Enough time has passed, and enough artists have shamelessly Xeroxed the template, that we could now deign ‘Early Kompakt’ its own genre, as opposed to a formative period in the German label’s pro-pop campaign. Sascha Funke punches that equation into the calculator a few times on Mango. On “Take a Chance with Me,” the elegant lines, unyielding boom-tick, and blocky, grayscale drones all owe something to Kompakt in the late 1990s. And why shouldn’t they? Funke was one of the originators, flying high with the label when their catalogue ran to double digits.
Songs like “Take a Chance with Me,” and the opening title track, are Funke in his prime. “Double-Checked” pings along with piston precision, each note piercing the song’s surface like a typewriter branding Braille into parchment. Hi-hats hiss like gas leaks, while dried-out handclaps crunch honeycomb between your palms. With reduction his natural modus operandi, Funke is great at both tech-house’s weightless glide and skip, and the unassuming rendering of detail required for minimal. In its light, springy step and pleasingly reflective surfaces, Funke’s best productions are Apollonian, with no glumness to sour the softness.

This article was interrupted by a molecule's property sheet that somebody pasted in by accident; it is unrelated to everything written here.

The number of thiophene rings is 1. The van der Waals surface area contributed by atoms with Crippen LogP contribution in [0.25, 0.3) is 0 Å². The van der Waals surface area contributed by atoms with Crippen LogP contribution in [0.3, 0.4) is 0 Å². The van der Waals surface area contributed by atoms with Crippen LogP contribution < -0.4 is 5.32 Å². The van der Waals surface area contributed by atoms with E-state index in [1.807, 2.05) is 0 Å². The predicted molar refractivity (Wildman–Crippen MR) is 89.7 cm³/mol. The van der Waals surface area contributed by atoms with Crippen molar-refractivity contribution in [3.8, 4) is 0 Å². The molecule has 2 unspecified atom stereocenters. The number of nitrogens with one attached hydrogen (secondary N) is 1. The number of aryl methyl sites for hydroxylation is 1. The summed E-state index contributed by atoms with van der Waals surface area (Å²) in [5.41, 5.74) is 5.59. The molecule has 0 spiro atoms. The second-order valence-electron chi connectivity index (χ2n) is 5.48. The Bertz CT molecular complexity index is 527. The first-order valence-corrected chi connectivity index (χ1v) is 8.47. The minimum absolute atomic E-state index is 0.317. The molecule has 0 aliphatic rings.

On “Summer Rain,” field recordings and guitars, tolling into an echo chamber, are close to the Pop Ambient territory of peers like Klimek; the eighties syn-drums and clichéd tones of “Lotre (Mehr Fleisch)” don’t sit quite so well, feeling out of place on a record of such subtlety.
Admittedly, Mango isn’t riveting listening, but it’s a good, focused album, and where a lot of minimal recently has lost the plot trying to over-reach itself, Funke’s productions quietly test their boundaries even while they play out as formal exemplars.